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There was no way I was going to get out of seeing "The Return of the King," the final installment of Peter Jackson’s "Lord of the Rings" trilogy. In fact, it was more or less a forced viewing, word-of-mouth and community pressure to know what was going on was so great. Days ahead of time, my husband bought tickets for us, our children and several of their friends, lest our little movie house on the prairie sell out on opening Friday.
I’ll skip the plot summary, since the movie has been promoted relentlessly for more than a year and a half. Jackson shot all three parts at the same time, and parceled them out into simultaneous global blockbuster openings. Return of the King and the two previous installments are being reviewed in the same reverential terms as George Lucas’s Star Wars trilogy. "Lord of the Rings" is said to be a classic, to have re-set the bar for fantasy movies. The battles of Aragorn, Legolass and Gandalf against the evil empire of Mordor are supposed to mark our kids’ childhoods the way the adventures of Han Solo and Luke Skywalker stamped an earlier generation’s imaginations. But I’ve always thought adults who like to sit around and talk about great Star Wars moments are dim, at best. There’s something I’m missing, I guess, because the movie opened earlier this week at midnight (on a school night) and hundreds of kids and otherwise sensible adults stayed up until 4 a.m. to see it.
I asked my 10-year-old son what I should look for. "Cool weapons, awesome moves, and awesome special effects. Like the oilephants, and the ents, those are giant walking trees. And trolls. I want to see trolls." That about sums it up. The last two installments of The Lord of the Rings had kicked off an almost overwhelming epidemic of imaginary sword fighting and bow-making in our neighborhood. Which in itself isn’t so bad, except that constant vigilance is called for when the 10-year-olds are always flailing away at each other with branches, measuring sticks, broom handles and anything else that can be imagined into a weapon.
As I settled into my seat for a long, 3 1/2 hour bout with my stiff shoulder and cranky back, I tried to work up a good attitude. Surely " Return of the King" would provide something interesting to think about. I read the J. R. R. Tolkien books in high school, when they were a cool, cultish fashion to indulge, and then forgot them completely. Now my kids are reading and rereading them. The movies are said to be as close to the interminable books as movies can be, so what else would hold my interest?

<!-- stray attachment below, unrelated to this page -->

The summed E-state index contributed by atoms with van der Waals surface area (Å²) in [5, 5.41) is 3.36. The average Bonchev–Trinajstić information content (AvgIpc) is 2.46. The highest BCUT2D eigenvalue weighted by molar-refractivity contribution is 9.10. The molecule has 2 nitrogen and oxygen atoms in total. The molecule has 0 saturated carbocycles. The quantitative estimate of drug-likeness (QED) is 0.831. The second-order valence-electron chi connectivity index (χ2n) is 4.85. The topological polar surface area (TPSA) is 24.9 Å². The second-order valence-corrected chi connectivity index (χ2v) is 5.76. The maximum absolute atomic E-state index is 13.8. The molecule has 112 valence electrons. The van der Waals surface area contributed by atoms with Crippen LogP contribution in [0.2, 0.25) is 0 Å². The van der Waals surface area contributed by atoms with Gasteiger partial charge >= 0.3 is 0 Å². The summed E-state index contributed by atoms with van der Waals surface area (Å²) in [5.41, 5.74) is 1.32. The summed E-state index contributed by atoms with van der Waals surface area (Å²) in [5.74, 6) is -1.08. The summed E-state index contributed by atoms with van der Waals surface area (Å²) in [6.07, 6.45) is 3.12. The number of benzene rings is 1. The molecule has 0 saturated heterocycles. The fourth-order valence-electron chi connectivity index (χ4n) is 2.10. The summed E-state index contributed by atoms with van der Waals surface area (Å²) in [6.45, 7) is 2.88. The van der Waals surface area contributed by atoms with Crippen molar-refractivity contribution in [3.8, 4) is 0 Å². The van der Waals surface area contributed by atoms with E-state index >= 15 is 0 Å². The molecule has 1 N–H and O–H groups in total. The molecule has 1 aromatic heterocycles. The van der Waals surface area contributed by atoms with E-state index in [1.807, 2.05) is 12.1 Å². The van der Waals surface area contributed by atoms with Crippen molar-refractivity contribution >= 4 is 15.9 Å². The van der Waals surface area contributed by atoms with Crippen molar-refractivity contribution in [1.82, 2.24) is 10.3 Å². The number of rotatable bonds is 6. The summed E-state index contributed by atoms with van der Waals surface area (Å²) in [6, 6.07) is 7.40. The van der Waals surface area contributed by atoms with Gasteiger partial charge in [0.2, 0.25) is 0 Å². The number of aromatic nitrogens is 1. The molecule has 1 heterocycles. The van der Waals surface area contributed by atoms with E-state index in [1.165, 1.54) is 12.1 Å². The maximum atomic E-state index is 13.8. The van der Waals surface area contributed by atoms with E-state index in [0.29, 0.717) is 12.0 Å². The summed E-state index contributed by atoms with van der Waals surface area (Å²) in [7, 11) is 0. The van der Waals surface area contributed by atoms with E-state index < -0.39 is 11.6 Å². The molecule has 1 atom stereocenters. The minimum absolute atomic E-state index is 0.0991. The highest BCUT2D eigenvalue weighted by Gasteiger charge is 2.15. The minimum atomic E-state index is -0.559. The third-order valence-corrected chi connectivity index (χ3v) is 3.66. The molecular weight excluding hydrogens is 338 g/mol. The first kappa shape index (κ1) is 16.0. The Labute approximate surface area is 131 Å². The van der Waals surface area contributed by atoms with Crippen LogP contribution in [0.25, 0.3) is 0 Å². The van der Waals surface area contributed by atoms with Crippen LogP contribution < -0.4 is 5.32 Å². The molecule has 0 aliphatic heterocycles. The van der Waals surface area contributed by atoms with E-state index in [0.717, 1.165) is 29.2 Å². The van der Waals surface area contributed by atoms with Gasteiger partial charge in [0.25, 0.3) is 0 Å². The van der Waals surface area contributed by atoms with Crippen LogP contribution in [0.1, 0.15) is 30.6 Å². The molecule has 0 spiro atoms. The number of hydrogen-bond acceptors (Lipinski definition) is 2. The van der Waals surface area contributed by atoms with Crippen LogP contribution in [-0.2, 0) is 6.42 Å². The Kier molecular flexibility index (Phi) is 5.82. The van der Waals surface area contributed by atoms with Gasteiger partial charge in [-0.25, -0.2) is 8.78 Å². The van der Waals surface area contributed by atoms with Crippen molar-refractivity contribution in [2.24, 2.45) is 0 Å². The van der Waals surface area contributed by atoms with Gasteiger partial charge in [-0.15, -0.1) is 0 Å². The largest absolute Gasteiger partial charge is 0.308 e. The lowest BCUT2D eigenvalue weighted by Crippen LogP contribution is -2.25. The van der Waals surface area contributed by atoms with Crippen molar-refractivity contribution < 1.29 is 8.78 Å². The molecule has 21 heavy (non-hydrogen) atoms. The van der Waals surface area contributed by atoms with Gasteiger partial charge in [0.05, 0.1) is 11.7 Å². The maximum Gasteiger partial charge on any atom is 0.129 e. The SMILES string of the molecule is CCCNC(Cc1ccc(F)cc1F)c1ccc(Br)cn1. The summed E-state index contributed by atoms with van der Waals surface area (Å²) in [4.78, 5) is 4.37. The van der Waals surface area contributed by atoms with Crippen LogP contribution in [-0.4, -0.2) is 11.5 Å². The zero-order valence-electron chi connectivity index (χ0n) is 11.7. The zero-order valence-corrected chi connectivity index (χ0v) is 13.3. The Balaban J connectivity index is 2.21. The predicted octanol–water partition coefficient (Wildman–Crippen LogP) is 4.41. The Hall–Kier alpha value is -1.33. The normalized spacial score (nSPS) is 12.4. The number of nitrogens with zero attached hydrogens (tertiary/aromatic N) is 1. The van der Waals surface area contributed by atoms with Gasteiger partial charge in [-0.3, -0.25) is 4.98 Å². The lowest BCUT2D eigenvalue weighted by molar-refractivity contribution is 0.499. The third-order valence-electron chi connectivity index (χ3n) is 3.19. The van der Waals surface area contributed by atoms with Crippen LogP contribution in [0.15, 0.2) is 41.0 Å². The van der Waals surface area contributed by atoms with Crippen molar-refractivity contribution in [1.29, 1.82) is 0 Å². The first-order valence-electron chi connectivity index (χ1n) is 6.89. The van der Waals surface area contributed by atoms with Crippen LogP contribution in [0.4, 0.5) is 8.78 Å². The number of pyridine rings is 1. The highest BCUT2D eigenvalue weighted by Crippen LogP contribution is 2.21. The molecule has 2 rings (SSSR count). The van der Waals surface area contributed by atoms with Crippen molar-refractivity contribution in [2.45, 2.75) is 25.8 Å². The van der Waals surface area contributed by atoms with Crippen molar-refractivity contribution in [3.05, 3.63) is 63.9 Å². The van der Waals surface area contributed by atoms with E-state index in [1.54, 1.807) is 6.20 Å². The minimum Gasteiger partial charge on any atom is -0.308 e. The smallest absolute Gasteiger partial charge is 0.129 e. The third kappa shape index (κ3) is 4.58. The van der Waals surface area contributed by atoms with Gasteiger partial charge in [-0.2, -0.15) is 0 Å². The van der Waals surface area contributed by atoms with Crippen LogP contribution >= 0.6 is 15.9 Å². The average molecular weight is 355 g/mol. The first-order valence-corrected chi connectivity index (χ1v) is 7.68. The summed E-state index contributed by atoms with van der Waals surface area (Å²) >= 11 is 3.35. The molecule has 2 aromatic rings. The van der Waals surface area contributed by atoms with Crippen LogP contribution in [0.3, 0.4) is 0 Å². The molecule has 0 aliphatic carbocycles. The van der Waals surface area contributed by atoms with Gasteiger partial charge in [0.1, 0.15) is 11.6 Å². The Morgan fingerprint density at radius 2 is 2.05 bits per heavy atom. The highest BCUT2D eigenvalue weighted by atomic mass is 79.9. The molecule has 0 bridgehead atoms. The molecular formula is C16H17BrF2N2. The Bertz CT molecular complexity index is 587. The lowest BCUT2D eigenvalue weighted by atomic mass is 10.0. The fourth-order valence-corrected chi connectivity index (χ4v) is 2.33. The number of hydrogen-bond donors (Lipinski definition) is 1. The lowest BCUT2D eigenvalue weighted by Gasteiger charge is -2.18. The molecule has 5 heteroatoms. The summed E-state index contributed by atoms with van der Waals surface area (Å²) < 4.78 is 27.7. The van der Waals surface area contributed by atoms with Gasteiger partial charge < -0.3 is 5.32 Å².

As my son pointed out, the digital special effects, as well as ordinary old costumery and scene setting, are remarkable. An entire parallel world has been created, with remarkable attention to detail. I found myself studying the textures of textiles, and the chasing and burnishing of swords. There are terrifying flying dragons, horrifyingly steep mountain trails, a marvelously defended city, a realistic volcano eruption, and oilephants, warrior-mastodons decked out for battle, the Middle Earth version of a Bradley fighting vehicle. It’s a war movie after all, and the main action is the desperate movement from one badly overmatched battle to another. Despite all the carnage and force, there’s more bravery than blood, more sorrow at the prospect of death than actual parting. I sat in a row behind the 10-year-olds and watched their heads. What would draw their attention? They were transfixed — the only thing that made them move were some giant animatronic eagles. But that makes sense, because these boys are all serious ornithologists. There was only one troll.